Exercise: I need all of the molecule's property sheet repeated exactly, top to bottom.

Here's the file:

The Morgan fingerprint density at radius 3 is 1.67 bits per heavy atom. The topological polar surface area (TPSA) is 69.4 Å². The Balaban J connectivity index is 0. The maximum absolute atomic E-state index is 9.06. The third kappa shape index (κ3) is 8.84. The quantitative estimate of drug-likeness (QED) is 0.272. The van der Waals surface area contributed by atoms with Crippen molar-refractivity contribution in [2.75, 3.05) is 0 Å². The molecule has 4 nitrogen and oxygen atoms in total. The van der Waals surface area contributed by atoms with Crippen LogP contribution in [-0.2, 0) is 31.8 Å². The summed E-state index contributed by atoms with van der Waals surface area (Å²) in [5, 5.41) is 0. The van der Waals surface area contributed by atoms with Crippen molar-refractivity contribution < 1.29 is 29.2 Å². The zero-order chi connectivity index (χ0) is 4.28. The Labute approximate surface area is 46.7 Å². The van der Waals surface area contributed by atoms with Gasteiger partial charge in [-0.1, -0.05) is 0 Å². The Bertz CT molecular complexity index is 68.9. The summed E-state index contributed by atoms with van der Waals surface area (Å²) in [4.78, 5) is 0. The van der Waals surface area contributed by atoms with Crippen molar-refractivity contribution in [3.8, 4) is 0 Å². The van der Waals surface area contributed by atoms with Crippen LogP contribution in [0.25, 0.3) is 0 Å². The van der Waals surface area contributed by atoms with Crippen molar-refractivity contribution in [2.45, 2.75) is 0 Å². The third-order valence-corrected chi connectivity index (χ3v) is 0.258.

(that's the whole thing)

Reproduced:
The Morgan fingerprint density at radius 3 is 1.67 bits per heavy atom. The topological polar surface area (TPSA) is 69.4 Å². The Balaban J connectivity index is 0. The maximum absolute atomic E-state index is 9.06. The third kappa shape index (κ3) is 8.84. The quantitative estimate of drug-likeness (QED) is 0.272. The van der Waals surface area contributed by atoms with Crippen molar-refractivity contribution in [2.75, 3.05) is 0 Å². The molecule has 4 nitrogen and oxygen atoms in total. The van der Waals surface area contributed by atoms with Crippen LogP contribution in [-0.2, 0) is 31.8 Å². The summed E-state index contributed by atoms with van der Waals surface area (Å²) in [5, 5.41) is 0. The van der Waals surface area contributed by atoms with Crippen molar-refractivity contribution < 1.29 is 29.2 Å². The zero-order chi connectivity index (χ0) is 4.28. The Labute approximate surface area is 46.7 Å². The van der Waals surface area contributed by atoms with Gasteiger partial charge in [-0.1, -0.05) is 0 Å². The Bertz CT molecular complexity index is 68.9. The summed E-state index contributed by atoms with van der Waals surface area (Å²) in [4.78, 5) is 0. The van der Waals surface area contributed by atoms with Crippen molar-refractivity contribution in [3.8, 4) is 0 Å². The van der Waals surface area contributed by atoms with Crippen LogP contribution in [0.25, 0.3) is 0 Å². The van der Waals surface area contributed by atoms with Crippen molar-refractivity contribution in [2.45, 2.75) is 0 Å². The third-order valence-corrected chi connectivity index (χ3v) is 0.258.